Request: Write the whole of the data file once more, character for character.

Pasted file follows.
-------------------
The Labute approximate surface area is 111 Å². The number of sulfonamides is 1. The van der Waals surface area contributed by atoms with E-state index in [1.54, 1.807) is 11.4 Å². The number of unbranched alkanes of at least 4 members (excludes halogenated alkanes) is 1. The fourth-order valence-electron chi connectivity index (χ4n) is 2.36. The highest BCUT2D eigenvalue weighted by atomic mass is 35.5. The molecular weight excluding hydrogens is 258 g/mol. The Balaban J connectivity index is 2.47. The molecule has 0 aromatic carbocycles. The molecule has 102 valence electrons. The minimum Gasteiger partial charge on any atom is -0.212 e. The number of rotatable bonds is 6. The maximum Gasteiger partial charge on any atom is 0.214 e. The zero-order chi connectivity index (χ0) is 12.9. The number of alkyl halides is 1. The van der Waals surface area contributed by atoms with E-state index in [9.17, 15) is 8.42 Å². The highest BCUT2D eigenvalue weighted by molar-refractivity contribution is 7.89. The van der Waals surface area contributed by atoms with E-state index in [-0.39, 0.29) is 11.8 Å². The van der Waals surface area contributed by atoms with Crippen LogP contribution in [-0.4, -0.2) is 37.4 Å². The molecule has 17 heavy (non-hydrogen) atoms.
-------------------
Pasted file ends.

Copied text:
The Labute approximate surface area is 111 Å². The number of sulfonamides is 1. The van der Waals surface area contributed by atoms with E-state index in [1.54, 1.807) is 11.4 Å². The number of unbranched alkanes of at least 4 members (excludes halogenated alkanes) is 1. The fourth-order valence-electron chi connectivity index (χ4n) is 2.36. The highest BCUT2D eigenvalue weighted by atomic mass is 35.5. The molecular weight excluding hydrogens is 258 g/mol. The Balaban J connectivity index is 2.47. The molecule has 0 aromatic carbocycles. The molecule has 102 valence electrons. The minimum Gasteiger partial charge on any atom is -0.212 e. The number of rotatable bonds is 6. The maximum Gasteiger partial charge on any atom is 0.214 e. The zero-order chi connectivity index (χ0) is 12.9. The number of alkyl halides is 1. The van der Waals surface area contributed by atoms with E-state index in [9.17, 15) is 8.42 Å². The highest BCUT2D eigenvalue weighted by molar-refractivity contribution is 7.89. The van der Waals surface area contributed by atoms with E-state index in [-0.39, 0.29) is 11.8 Å². The van der Waals surface area contributed by atoms with Crippen LogP contribution in [-0.4, -0.2) is 37.4 Å². The molecule has 17 heavy (non-hydrogen) atoms.